You've Only Just Begun

The word conjures up all manner of restful images a man napping in a hammock, a woman playing bridge with her friends, a visored couple strolling towards a green on a sun-splashed golf course. But please note: the financial advisor does not figure in any of these peaceful scenes. That's because a client's retirement announcement initiates a time of great business (pun intended) for the average advisor.

The word “retirement” conjures up all manner of restful images — a man napping in a hammock, a woman playing bridge with her friends, a visored couple strolling towards a green on a sun-splashed golf course. But please note: the financial advisor does not figure in any of these peaceful scenes.

That's because a client's retirement announcement initiates a time of great business (pun intended) for the average advisor. It's as if, after years of training for the Olympics and fighting through qualifying events, the moment of truth arrives — an opportunity to make a run at the gold.

Of course, along with this opportunity comes great responsibility and tremendous pressure. A client who flatters his advisor by choosing him to manage the most important financial stage of his life is assuming the advisor will handle the six- or seven-figure portfolio capably, even though retirement finances are anything but peaceful.

Adding to the pressure is the fact that the best advisors are likely to see a significant uptick in the number of retired clients in the coming years. SRI Consulting Business Intelligence estimates that 13.8 million American households contain at least one person who will be retiring this decade, and that these people control $4.4 trillion of investable assets. That works out to an average of one retiree (and around $300,000) per month for each reader of this magazine.

Unfortunately a “slap-‘em-into-a-mutual-fund” approach won't impress this group. Indeed, unsophisticated or underdeveloped post-retirement plans could jeopardize even a long-standing client-advisor relationship. An advisor must offer innovative solutions that show the foresight necessary to ensure the clients' money lasts as long as they do.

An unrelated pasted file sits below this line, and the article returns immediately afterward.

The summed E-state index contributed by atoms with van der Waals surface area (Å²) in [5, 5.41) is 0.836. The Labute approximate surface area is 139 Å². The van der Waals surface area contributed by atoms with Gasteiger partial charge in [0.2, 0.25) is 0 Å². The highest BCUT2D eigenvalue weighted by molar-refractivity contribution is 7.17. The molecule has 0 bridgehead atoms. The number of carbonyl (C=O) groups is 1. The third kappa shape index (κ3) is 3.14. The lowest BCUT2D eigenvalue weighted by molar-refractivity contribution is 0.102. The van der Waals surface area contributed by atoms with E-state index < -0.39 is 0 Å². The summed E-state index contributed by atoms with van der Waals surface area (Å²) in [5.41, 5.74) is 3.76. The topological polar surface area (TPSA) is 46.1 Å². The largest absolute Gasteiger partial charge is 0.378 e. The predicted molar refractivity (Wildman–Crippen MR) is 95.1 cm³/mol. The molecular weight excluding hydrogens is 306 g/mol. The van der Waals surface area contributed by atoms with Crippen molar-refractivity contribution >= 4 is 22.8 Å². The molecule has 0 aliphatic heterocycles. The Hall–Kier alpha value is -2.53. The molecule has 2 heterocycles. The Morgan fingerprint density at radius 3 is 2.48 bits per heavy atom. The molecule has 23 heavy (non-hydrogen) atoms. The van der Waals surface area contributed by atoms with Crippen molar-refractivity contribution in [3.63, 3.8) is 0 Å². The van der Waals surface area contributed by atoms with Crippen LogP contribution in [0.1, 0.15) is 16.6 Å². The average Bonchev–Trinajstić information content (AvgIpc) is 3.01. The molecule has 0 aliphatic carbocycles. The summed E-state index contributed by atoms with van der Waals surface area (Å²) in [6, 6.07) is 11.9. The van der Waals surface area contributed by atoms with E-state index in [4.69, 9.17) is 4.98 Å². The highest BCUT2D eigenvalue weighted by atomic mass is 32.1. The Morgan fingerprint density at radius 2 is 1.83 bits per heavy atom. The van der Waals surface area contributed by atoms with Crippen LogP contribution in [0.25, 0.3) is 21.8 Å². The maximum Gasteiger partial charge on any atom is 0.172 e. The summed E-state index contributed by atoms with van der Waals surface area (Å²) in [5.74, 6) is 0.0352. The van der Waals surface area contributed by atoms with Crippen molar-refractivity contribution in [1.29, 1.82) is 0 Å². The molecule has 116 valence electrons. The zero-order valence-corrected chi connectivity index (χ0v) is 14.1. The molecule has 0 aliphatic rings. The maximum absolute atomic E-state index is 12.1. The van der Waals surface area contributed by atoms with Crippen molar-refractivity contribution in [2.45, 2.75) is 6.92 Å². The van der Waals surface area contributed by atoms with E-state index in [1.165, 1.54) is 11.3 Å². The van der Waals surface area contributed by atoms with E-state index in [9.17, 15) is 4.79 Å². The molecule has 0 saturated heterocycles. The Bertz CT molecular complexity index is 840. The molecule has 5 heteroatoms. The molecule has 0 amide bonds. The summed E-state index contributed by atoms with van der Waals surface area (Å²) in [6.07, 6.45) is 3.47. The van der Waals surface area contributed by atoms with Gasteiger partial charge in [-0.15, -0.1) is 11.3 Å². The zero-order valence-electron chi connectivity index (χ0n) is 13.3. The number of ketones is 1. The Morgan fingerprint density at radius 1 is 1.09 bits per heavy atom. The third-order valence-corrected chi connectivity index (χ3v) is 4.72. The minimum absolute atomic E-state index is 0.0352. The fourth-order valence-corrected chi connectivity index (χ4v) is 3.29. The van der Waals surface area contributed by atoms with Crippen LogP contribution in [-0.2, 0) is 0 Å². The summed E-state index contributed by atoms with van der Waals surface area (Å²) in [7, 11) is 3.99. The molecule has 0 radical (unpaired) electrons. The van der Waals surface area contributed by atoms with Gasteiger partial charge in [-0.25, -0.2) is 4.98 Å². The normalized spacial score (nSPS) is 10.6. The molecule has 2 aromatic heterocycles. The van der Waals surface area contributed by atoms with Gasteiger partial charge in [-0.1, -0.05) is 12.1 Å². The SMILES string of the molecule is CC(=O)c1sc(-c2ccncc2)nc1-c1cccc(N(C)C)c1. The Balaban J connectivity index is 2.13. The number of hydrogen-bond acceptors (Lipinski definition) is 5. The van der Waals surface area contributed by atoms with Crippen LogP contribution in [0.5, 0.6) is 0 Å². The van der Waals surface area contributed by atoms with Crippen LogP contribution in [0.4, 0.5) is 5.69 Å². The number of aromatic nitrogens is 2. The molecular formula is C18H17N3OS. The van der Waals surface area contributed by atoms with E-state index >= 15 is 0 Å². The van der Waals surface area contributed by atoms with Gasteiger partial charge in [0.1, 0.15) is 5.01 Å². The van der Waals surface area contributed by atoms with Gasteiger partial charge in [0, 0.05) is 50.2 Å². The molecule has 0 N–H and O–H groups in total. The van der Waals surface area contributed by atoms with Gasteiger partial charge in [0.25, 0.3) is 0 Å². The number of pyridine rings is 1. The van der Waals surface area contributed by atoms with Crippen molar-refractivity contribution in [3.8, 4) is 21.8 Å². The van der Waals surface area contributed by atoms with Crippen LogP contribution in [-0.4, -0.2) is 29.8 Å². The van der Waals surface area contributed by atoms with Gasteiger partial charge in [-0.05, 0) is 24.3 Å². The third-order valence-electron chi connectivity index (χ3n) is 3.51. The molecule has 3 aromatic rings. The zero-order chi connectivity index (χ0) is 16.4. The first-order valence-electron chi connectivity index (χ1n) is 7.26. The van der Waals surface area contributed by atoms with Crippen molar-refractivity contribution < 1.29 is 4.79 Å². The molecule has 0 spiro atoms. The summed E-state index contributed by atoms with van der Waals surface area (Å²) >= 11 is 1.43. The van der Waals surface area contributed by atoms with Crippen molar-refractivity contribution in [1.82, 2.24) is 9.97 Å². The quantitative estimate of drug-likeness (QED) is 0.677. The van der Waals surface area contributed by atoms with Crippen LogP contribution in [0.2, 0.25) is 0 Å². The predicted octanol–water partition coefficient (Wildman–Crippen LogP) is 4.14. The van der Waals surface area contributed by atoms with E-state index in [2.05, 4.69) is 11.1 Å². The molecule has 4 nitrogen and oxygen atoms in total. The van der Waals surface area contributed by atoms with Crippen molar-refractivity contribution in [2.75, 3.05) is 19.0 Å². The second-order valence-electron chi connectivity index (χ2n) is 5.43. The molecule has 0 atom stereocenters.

Increasing Income

Jacking up retirement cash flow is not all about Caribbean cruises and the condo in Del Boca Vista. The bare necessities of life — medical expenses, taxes, living expenses — consume an outsized portion of the typical retiree's nest egg, and the investment style must acknowledge this reality, while still striving to make some room for greens fees and spoiling the grandchildren.

Don't even think about recommending an aggressive portfolio, hoping to party like it's 1999 all over again. Instead, use some small tweaks to traditional retirement wisdom to make a big difference over the long haul. Some suggestions for clients:

Get a job

Nothing heavy, mind you — the client is, after all, looking to relax. But encouraging the client to pick up some part-time work, presumably doing something he enjoys, can delay the need to tap into retirement accounts. In addition, it may provide health insurance to early retirees who are too young to qualify for Medicare. The additional income isn't just pocket change — it can also be used as the basis for contributions to Roth IRAs for clients and their spouses. If a couple filing jointly makes under $50,000 in adjusted gross income, dropping a few thousand into a retirement plan may qualify them for the Saver's Credit. This gift from the IRS (expiring in 2006) may not only reduce income taxes of up to $1,000 per contributor, but can offset any taxes if they choose to convert IRAs to Roth IRAs.